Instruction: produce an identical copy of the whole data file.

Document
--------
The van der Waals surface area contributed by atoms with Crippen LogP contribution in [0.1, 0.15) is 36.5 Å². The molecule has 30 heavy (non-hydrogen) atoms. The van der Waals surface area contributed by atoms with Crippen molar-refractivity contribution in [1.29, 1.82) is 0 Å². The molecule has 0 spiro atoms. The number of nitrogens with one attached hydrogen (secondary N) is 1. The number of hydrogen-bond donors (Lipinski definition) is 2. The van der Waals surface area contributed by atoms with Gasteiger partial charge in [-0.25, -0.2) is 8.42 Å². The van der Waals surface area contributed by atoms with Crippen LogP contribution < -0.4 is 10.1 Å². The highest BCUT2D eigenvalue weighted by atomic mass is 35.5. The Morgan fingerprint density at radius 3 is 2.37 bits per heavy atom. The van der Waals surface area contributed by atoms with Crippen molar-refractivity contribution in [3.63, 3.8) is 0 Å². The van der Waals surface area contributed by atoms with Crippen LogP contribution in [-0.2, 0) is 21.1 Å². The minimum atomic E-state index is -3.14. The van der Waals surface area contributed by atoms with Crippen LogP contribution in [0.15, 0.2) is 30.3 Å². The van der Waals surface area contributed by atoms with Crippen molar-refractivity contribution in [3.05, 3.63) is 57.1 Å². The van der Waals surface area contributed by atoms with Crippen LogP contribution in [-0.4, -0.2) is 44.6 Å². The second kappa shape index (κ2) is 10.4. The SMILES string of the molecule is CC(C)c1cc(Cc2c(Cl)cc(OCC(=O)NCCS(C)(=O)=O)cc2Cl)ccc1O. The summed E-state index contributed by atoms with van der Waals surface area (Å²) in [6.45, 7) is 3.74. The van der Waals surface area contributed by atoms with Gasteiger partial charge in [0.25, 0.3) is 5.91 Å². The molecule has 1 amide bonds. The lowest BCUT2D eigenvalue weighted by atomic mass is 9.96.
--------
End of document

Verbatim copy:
The van der Waals surface area contributed by atoms with Crippen LogP contribution in [0.1, 0.15) is 36.5 Å². The molecule has 30 heavy (non-hydrogen) atoms. The van der Waals surface area contributed by atoms with Crippen molar-refractivity contribution in [1.29, 1.82) is 0 Å². The molecule has 0 spiro atoms. The number of nitrogens with one attached hydrogen (secondary N) is 1. The number of hydrogen-bond donors (Lipinski definition) is 2. The van der Waals surface area contributed by atoms with Gasteiger partial charge in [-0.25, -0.2) is 8.42 Å². The van der Waals surface area contributed by atoms with Crippen LogP contribution < -0.4 is 10.1 Å². The highest BCUT2D eigenvalue weighted by atomic mass is 35.5. The Morgan fingerprint density at radius 3 is 2.37 bits per heavy atom. The van der Waals surface area contributed by atoms with Crippen molar-refractivity contribution in [3.63, 3.8) is 0 Å². The van der Waals surface area contributed by atoms with Crippen LogP contribution in [-0.2, 0) is 21.1 Å². The minimum atomic E-state index is -3.14. The van der Waals surface area contributed by atoms with Crippen LogP contribution in [0.15, 0.2) is 30.3 Å². The van der Waals surface area contributed by atoms with Crippen molar-refractivity contribution in [3.05, 3.63) is 57.1 Å². The van der Waals surface area contributed by atoms with Crippen LogP contribution in [-0.4, -0.2) is 44.6 Å². The second kappa shape index (κ2) is 10.4. The SMILES string of the molecule is CC(C)c1cc(Cc2c(Cl)cc(OCC(=O)NCCS(C)(=O)=O)cc2Cl)ccc1O. The summed E-state index contributed by atoms with van der Waals surface area (Å²) in [6.45, 7) is 3.74. The van der Waals surface area contributed by atoms with Gasteiger partial charge in [0.25, 0.3) is 5.91 Å². The molecule has 1 amide bonds. The lowest BCUT2D eigenvalue weighted by atomic mass is 9.96.